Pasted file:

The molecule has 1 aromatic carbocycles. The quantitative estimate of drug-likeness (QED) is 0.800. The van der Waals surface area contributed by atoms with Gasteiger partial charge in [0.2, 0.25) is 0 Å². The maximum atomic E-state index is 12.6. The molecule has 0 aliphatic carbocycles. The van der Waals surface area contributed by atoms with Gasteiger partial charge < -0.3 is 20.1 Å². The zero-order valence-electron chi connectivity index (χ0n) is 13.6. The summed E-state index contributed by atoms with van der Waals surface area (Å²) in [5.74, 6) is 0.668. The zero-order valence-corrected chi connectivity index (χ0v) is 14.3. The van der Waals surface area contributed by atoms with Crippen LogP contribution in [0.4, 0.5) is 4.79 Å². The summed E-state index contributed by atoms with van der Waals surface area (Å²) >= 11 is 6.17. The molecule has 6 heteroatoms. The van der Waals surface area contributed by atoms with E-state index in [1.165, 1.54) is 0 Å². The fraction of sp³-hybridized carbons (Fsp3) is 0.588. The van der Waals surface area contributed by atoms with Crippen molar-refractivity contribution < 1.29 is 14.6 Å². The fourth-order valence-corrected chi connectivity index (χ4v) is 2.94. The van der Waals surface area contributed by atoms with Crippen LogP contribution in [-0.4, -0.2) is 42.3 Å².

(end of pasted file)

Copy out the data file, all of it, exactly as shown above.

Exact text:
The molecule has 1 aromatic carbocycles. The quantitative estimate of drug-likeness (QED) is 0.800. The van der Waals surface area contributed by atoms with Gasteiger partial charge in [0.2, 0.25) is 0 Å². The maximum atomic E-state index is 12.6. The molecule has 0 aliphatic carbocycles. The van der Waals surface area contributed by atoms with Gasteiger partial charge < -0.3 is 20.1 Å². The zero-order valence-electron chi connectivity index (χ0n) is 13.6. The summed E-state index contributed by atoms with van der Waals surface area (Å²) in [5.74, 6) is 0.668. The zero-order valence-corrected chi connectivity index (χ0v) is 14.3. The van der Waals surface area contributed by atoms with Crippen LogP contribution in [0.4, 0.5) is 4.79 Å². The summed E-state index contributed by atoms with van der Waals surface area (Å²) >= 11 is 6.17. The molecule has 6 heteroatoms. The van der Waals surface area contributed by atoms with E-state index in [1.165, 1.54) is 0 Å². The fraction of sp³-hybridized carbons (Fsp3) is 0.588. The van der Waals surface area contributed by atoms with Crippen molar-refractivity contribution < 1.29 is 14.6 Å². The fourth-order valence-corrected chi connectivity index (χ4v) is 2.94. The van der Waals surface area contributed by atoms with Crippen LogP contribution in [-0.4, -0.2) is 42.3 Å².